Wednesday, January 6, 2010

Case File #20: "Hide and Seek"

Imogen  Heap
"Hide and Seek"
Speak For Yourself

The need to know: When the trailer for Zach Braff's 2004 film Garden State hit theaters, audiences became almost more excited for the soundtrack than for the film itself. This was in part due to Frou Frou's grab-life-by-the-horns anthem "Let Go". Sure, in the film Natalie Portman told us that The Shins would change your life, but the reaction to "Let Go" was frenetic.  By then, however, Frou Frou had parted ways (the song was lifted from their 2002 release Details) and singer/songwriter/producer Imogen Heap had resumed her solo career. But the exposure helped to boost anticipation for her 2005 album Speak For Yourself, a great little gem of a pop record, and the equally good Ellipse, which followed in 2009. 

Why it's worthy: Imogen Heap's voice is unmistakable and unconventional, and nowhere does she use it better than on "Hide and Seek". A modern exercise in a cappella, layered digital harmonies create a haunting, beautiful soundscape that is inescapable. Every time I hear this song, it gives me chills. Every. Time.

Quotable lyric: "Spin me around again and rub my eyes/ This can't be happening"

Where you've heard it: Besides being featured on one of the soundtracks to The OC, the climax to "Hide and Seek" was prominently sampled in Jason DeRulo's No. 1 smash "Whatcha Say". Trust me. Imogen's original is way better. 

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Tuesday, January 5, 2010

Case File #19: "Game of Pricks"

Guided By Voices
"Game of Pricks"
The Best of Guided By Voices: Human Amusements at Hourly Rates

The need to know: One of indie rocks longest standing holdouts, Guided By Voices are practically an institution. No, they are one. Led by Robert Pollard, the band released over 17 albums, not counting live releases, EPs and compilations (which at least double that number), during a 20 year career that earned the band a sold fan base without ever requiring them to sign a major label contract. Known for Pollard's quirky, stream-of-consciousness lyrics and often lo-fi recordings, especially in their early days, GBV walked the line of accessibility without ever crossing over it. And oh how we love them for it.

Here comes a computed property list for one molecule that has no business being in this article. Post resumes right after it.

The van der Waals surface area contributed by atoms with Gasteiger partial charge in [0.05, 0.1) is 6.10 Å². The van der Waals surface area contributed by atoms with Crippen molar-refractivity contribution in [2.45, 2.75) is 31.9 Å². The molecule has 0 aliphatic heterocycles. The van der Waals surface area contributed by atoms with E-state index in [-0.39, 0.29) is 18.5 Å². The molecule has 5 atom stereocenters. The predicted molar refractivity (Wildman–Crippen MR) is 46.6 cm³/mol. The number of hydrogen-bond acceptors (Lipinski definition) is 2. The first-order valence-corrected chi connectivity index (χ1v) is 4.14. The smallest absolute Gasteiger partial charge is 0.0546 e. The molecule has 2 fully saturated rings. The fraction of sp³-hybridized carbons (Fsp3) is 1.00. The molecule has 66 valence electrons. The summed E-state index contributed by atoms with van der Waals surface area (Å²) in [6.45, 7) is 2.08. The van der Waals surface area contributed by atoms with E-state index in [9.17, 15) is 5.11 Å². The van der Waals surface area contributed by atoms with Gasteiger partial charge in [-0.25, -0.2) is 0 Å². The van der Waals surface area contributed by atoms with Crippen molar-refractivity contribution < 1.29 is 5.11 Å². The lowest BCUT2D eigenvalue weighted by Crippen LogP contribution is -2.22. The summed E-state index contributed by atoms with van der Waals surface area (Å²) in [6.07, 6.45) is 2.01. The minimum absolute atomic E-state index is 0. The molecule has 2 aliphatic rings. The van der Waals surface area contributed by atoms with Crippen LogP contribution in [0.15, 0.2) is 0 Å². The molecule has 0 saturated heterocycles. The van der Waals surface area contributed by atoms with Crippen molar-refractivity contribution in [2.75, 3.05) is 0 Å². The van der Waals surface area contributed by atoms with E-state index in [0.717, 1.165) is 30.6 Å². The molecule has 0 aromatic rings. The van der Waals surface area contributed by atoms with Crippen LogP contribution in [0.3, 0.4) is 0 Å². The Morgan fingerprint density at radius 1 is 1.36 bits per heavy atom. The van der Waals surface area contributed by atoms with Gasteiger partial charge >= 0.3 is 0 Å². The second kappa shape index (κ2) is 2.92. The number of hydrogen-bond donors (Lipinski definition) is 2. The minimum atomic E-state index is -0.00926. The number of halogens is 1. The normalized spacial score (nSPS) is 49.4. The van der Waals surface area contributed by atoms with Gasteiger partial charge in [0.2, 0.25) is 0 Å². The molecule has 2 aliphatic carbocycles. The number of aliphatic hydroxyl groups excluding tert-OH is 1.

Why it's worthy: A short, punchy pop song in a catalog of short, punchy pop songs, "Game of Pricks" still somehow feels like something special. Originally recorded for 1995's Alien Lanes, this version is clearly crisper (the original exemplifies lo-fi) but the slick production fits the song like a glove. It's a testament to the song, and Pollard's songcraft, that it works so well both ways.

Quotable lyric: "I'll never ask for the truth, but you owe that to me"

Where you've heard it: An extreme Guided By Voices fan, Jim Adkins and his band, Jimmy Eat World, covered "Game of Pricks" for the BBC while promoting 2001's Bleed American. The recording ended up on the Japanese-only Good To Go EP.

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Monday, January 4, 2010

Case File #18: "Where the Lines Overlap"

"Where the Lines Overlap"
Brand New Eyes

The need to know: Mainstream emo rock heroes Paramore made a splash in 2007 for their super catchy tunes and Hayley Williams' fiery voice. But added focus on the red headed dynamo spawned rumors of band tension and the possibility of a breakup which never materialized. In 2009, the band reemerged with Brand New Eyes their third and most mature album yet.

Why it's worthy: File this one under semi-guilty pleasure. Seriously, though, it's hard to not perk up after a listen to this song. "Where the Lines Overlap" (like much of Brand New Eyes) is Hayley Williams' love letter to her life. Yeah. Gag me. But can you blame her? If I was fronting an uber successful rock band just shy of my 21st birthday I'd be singing "No one is as lucky as us" too.

Quotable lyric: "I'm not used to it but I can learn/ Nothing to it/ I've never been happier"

Where you've heard it: Hayley Williams is an unlockable character in Guitar Hero World Tour, which is just cool. 

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